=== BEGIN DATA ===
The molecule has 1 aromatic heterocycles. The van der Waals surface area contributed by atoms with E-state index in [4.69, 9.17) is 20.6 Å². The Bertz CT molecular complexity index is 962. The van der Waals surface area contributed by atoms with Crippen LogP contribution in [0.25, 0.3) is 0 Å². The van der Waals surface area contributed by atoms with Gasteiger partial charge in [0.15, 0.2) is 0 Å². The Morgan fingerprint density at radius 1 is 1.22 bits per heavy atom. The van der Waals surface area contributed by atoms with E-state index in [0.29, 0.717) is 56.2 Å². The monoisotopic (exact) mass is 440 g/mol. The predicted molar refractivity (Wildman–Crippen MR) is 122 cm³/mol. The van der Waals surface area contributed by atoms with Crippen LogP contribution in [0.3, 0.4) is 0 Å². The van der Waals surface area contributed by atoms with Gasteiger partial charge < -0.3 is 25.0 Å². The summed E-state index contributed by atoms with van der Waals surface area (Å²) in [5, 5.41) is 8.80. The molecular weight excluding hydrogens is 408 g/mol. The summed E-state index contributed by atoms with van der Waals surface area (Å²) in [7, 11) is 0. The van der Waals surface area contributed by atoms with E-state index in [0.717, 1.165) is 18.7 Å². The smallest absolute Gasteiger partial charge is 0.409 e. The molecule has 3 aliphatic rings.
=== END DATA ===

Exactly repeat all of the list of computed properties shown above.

The molecule has 1 aromatic heterocycles. The van der Waals surface area contributed by atoms with E-state index in [4.69, 9.17) is 20.6 Å². The Bertz CT molecular complexity index is 962. The van der Waals surface area contributed by atoms with Crippen LogP contribution in [0.25, 0.3) is 0 Å². The van der Waals surface area contributed by atoms with Gasteiger partial charge in [0.15, 0.2) is 0 Å². The Morgan fingerprint density at radius 1 is 1.22 bits per heavy atom. The van der Waals surface area contributed by atoms with E-state index in [0.29, 0.717) is 56.2 Å². The monoisotopic (exact) mass is 440 g/mol. The predicted molar refractivity (Wildman–Crippen MR) is 122 cm³/mol. The van der Waals surface area contributed by atoms with Crippen LogP contribution in [0.3, 0.4) is 0 Å². The van der Waals surface area contributed by atoms with Gasteiger partial charge < -0.3 is 25.0 Å². The summed E-state index contributed by atoms with van der Waals surface area (Å²) in [5, 5.41) is 8.80. The molecular weight excluding hydrogens is 408 g/mol. The summed E-state index contributed by atoms with van der Waals surface area (Å²) in [7, 11) is 0. The van der Waals surface area contributed by atoms with E-state index in [0.717, 1.165) is 18.7 Å². The smallest absolute Gasteiger partial charge is 0.409 e. The molecule has 3 aliphatic rings.